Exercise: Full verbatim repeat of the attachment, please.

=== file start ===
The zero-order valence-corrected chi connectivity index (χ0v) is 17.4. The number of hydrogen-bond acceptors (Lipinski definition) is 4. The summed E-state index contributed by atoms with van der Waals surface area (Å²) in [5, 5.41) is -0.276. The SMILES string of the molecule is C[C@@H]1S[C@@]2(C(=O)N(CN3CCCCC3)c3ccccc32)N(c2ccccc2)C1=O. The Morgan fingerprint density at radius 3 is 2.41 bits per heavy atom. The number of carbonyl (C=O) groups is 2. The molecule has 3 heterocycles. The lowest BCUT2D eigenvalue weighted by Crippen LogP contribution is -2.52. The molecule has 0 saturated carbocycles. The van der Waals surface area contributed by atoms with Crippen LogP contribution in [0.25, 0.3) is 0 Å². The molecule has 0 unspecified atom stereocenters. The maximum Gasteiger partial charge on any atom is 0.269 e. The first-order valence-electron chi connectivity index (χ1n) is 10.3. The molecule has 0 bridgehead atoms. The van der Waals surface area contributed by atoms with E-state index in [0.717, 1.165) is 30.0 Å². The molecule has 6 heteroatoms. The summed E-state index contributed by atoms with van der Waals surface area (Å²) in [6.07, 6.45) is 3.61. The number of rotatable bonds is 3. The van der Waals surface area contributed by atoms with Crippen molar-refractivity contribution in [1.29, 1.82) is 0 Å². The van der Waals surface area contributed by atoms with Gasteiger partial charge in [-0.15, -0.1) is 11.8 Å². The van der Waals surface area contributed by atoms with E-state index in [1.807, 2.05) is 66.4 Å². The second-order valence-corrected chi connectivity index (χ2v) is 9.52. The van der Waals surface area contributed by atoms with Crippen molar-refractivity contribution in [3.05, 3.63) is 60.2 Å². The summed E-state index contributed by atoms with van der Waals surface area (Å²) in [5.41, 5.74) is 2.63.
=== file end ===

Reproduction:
The zero-order valence-corrected chi connectivity index (χ0v) is 17.4. The number of hydrogen-bond acceptors (Lipinski definition) is 4. The summed E-state index contributed by atoms with van der Waals surface area (Å²) in [5, 5.41) is -0.276. The SMILES string of the molecule is C[C@@H]1S[C@@]2(C(=O)N(CN3CCCCC3)c3ccccc32)N(c2ccccc2)C1=O. The Morgan fingerprint density at radius 3 is 2.41 bits per heavy atom. The number of carbonyl (C=O) groups is 2. The molecule has 3 heterocycles. The lowest BCUT2D eigenvalue weighted by Crippen LogP contribution is -2.52. The molecule has 0 saturated carbocycles. The van der Waals surface area contributed by atoms with Crippen LogP contribution in [0.25, 0.3) is 0 Å². The molecule has 0 unspecified atom stereocenters. The maximum Gasteiger partial charge on any atom is 0.269 e. The first-order valence-electron chi connectivity index (χ1n) is 10.3. The molecule has 0 bridgehead atoms. The van der Waals surface area contributed by atoms with E-state index in [0.717, 1.165) is 30.0 Å². The molecule has 6 heteroatoms. The summed E-state index contributed by atoms with van der Waals surface area (Å²) in [6.07, 6.45) is 3.61. The number of rotatable bonds is 3. The van der Waals surface area contributed by atoms with Crippen molar-refractivity contribution in [1.29, 1.82) is 0 Å². The van der Waals surface area contributed by atoms with Gasteiger partial charge in [-0.15, -0.1) is 11.8 Å². The van der Waals surface area contributed by atoms with E-state index in [1.807, 2.05) is 66.4 Å². The second-order valence-corrected chi connectivity index (χ2v) is 9.52. The van der Waals surface area contributed by atoms with Crippen molar-refractivity contribution in [3.05, 3.63) is 60.2 Å². The summed E-state index contributed by atoms with van der Waals surface area (Å²) in [5.41, 5.74) is 2.63.